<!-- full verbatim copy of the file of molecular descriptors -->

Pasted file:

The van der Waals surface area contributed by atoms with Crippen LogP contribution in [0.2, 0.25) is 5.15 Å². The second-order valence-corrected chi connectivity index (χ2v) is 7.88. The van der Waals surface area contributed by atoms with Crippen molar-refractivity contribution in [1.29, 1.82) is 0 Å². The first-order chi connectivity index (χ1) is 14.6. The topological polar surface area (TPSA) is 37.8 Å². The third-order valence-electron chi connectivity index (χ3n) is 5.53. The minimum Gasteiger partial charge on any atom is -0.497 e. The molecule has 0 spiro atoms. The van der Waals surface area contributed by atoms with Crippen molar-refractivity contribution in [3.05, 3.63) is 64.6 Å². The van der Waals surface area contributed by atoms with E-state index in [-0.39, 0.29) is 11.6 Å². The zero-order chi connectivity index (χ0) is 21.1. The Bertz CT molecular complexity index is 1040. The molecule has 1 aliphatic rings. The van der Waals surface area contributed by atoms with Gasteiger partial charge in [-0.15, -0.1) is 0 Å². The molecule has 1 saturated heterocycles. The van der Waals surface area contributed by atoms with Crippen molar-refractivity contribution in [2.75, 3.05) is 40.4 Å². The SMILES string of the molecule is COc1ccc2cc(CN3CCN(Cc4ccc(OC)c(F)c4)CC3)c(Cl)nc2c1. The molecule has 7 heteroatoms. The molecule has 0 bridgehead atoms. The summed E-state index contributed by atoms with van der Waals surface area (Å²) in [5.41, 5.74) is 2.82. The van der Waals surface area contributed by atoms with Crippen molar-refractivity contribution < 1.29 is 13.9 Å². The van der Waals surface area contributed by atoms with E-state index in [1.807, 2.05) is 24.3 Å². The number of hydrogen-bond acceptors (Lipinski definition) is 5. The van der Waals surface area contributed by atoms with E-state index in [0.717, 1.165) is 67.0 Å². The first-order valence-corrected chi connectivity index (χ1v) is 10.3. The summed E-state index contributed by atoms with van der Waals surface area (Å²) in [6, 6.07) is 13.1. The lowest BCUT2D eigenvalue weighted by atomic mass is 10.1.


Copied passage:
The van der Waals surface area contributed by atoms with Crippen LogP contribution in [0.2, 0.25) is 5.15 Å². The second-order valence-corrected chi connectivity index (χ2v) is 7.88. The van der Waals surface area contributed by atoms with Crippen molar-refractivity contribution in [1.29, 1.82) is 0 Å². The first-order chi connectivity index (χ1) is 14.6. The topological polar surface area (TPSA) is 37.8 Å². The third-order valence-electron chi connectivity index (χ3n) is 5.53. The minimum Gasteiger partial charge on any atom is -0.497 e. The molecule has 0 spiro atoms. The van der Waals surface area contributed by atoms with Crippen molar-refractivity contribution in [3.05, 3.63) is 64.6 Å². The van der Waals surface area contributed by atoms with E-state index in [-0.39, 0.29) is 11.6 Å². The zero-order chi connectivity index (χ0) is 21.1. The Bertz CT molecular complexity index is 1040. The molecule has 1 aliphatic rings. The van der Waals surface area contributed by atoms with Gasteiger partial charge in [-0.15, -0.1) is 0 Å². The molecule has 1 saturated heterocycles. The van der Waals surface area contributed by atoms with Crippen molar-refractivity contribution in [2.75, 3.05) is 40.4 Å². The SMILES string of the molecule is COc1ccc2cc(CN3CCN(Cc4ccc(OC)c(F)c4)CC3)c(Cl)nc2c1. The molecule has 7 heteroatoms. The molecule has 0 bridgehead atoms. The summed E-state index contributed by atoms with van der Waals surface area (Å²) in [5.41, 5.74) is 2.82. The van der Waals surface area contributed by atoms with Crippen molar-refractivity contribution < 1.29 is 13.9 Å². The van der Waals surface area contributed by atoms with E-state index in [1.807, 2.05) is 24.3 Å². The number of hydrogen-bond acceptors (Lipinski definition) is 5. The van der Waals surface area contributed by atoms with E-state index in [0.717, 1.165) is 67.0 Å². The first-order valence-corrected chi connectivity index (χ1v) is 10.3. The summed E-state index contributed by atoms with van der Waals surface area (Å²) in [6, 6.07) is 13.1. The lowest BCUT2D eigenvalue weighted by atomic mass is 10.1.